Compliance and FinTech don’t often see eye to eye. Burgeoning FinTech companies such as Airwallex, while trying to disrupt the market, are facing regulatory hurdles at every stage of innovation. It’s a burden which is costly and time-consuming, and such barriers can often prevent FinTech startups from getting off the ground altogether. Nonetheless, these regulatory structures are essential to ensuring money is transferred safely and cleanly.
To start off our new series, Talking to Airwallex, we meet Jasmine Koh, Airwallex’s General Counsel. In her past life, Jasmine Koh was a financial services lawyer, but gone are her days of billable hours and corporate office life. She’s ditched the heels for trainers (almost!), and she now faces the new and diverse challenge of working around old structures to support innovation.
We talked to Jasmine over some of Melbourne’s tastiest cocktails to find out exactly what it takes for a company like Airwallex to be compliant, why regulation is so essential, and whether FinTech and compliance will ever be able to work in harmony in the future.
Could you briefly explain what the legal team does?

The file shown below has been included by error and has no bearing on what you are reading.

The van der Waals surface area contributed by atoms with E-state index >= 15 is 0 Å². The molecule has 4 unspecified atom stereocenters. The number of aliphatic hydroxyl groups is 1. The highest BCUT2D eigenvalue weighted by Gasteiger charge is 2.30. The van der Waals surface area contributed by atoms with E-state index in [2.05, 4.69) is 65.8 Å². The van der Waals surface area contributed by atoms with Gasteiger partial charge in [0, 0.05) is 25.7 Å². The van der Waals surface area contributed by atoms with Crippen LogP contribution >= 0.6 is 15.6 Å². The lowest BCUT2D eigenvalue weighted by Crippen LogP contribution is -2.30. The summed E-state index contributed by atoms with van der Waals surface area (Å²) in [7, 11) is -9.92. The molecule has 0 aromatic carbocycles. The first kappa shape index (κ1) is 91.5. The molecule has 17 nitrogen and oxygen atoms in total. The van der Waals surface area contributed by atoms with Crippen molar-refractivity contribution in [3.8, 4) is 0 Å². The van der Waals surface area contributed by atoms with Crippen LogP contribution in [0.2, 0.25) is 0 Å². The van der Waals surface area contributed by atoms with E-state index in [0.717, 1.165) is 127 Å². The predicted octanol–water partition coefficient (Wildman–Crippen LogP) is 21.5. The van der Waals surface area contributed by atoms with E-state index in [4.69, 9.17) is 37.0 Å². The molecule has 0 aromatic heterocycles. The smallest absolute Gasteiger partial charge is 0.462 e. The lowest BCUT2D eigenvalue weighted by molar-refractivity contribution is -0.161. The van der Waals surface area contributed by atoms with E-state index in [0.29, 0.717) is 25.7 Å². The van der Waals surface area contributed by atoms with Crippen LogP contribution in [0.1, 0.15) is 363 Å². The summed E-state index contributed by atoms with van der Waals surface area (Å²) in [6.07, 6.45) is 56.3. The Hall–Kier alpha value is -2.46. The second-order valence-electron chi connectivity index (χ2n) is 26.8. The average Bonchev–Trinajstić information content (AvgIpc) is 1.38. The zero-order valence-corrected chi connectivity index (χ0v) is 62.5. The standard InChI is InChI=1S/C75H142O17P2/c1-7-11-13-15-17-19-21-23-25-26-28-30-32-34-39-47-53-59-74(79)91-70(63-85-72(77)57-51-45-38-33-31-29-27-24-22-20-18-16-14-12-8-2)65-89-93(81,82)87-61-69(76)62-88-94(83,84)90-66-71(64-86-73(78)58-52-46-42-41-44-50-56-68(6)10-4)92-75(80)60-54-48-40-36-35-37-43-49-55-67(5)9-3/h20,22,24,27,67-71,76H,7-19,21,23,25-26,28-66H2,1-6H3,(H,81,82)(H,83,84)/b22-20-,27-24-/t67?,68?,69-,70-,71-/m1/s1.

Our workload is split into three boxes. As we provide a financial service, the first, and primary box would be compliance, especially with Anti Money Laundering laws.
The second box is regulatory licensing, and there is a degree of overlap there with compliance, but it’s the regulatory green light for us to be able to work within different jurisdictions.
The third box is day-to-day legal work, reviewing and negotiating contracts with our business partners, and advising on things like corporate governance and risk assessments.
Of course, when we go into our fundraising rounds, I’ll be dragging and tagging legal work falling off the back of that as well.
Your main focus is regulation, what’s the biggest issue facing FinTech and regulation?
One of the bigger challenges within FinTech is that regulation struggles to keep up to date with fast-paced innovation. This is true of FinTech globally, purely because the regulatory environment can be quite a slow-moving beast. It’s not entirely bad, because it means that thought is being given to other value drivers, such as accountability and consumer protection.